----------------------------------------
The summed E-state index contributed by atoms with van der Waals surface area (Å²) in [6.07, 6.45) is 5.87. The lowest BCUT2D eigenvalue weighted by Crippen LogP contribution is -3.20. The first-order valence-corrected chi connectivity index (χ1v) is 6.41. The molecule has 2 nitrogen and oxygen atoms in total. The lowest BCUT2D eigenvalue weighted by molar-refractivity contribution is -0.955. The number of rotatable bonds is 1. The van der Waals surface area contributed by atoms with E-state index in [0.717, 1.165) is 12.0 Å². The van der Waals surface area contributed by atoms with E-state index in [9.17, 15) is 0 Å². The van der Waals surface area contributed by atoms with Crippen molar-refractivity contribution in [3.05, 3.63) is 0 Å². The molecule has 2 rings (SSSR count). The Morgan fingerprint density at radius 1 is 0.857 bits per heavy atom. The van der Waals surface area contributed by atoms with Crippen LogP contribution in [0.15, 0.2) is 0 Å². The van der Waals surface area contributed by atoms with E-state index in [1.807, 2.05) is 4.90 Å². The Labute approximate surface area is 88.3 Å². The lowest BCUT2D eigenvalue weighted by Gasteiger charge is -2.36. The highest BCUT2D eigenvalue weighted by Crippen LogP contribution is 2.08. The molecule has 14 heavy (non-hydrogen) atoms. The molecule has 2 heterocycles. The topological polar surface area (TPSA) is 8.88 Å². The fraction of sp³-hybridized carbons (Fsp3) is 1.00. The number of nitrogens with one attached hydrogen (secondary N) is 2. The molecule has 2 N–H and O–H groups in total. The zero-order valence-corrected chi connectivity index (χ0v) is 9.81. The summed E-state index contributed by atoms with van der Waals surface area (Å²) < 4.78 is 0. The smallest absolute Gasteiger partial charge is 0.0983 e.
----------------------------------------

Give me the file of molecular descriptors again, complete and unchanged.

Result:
The summed E-state index contributed by atoms with van der Waals surface area (Å²) in [6.07, 6.45) is 5.87. The lowest BCUT2D eigenvalue weighted by Crippen LogP contribution is -3.20. The first-order valence-corrected chi connectivity index (χ1v) is 6.41. The molecule has 2 nitrogen and oxygen atoms in total. The lowest BCUT2D eigenvalue weighted by molar-refractivity contribution is -0.955. The number of rotatable bonds is 1. The van der Waals surface area contributed by atoms with E-state index in [0.717, 1.165) is 12.0 Å². The van der Waals surface area contributed by atoms with E-state index in [9.17, 15) is 0 Å². The van der Waals surface area contributed by atoms with Crippen molar-refractivity contribution in [3.05, 3.63) is 0 Å². The molecule has 2 rings (SSSR count). The Morgan fingerprint density at radius 1 is 0.857 bits per heavy atom. The van der Waals surface area contributed by atoms with Crippen LogP contribution in [0.15, 0.2) is 0 Å². The van der Waals surface area contributed by atoms with E-state index in [1.807, 2.05) is 4.90 Å². The Labute approximate surface area is 88.3 Å². The lowest BCUT2D eigenvalue weighted by Gasteiger charge is -2.36. The highest BCUT2D eigenvalue weighted by Crippen LogP contribution is 2.08. The molecule has 14 heavy (non-hydrogen) atoms. The molecule has 2 heterocycles. The topological polar surface area (TPSA) is 8.88 Å². The fraction of sp³-hybridized carbons (Fsp3) is 1.00. The number of nitrogens with one attached hydrogen (secondary N) is 2. The molecule has 2 N–H and O–H groups in total. The zero-order valence-corrected chi connectivity index (χ0v) is 9.81. The summed E-state index contributed by atoms with van der Waals surface area (Å²) < 4.78 is 0. The smallest absolute Gasteiger partial charge is 0.0983 e.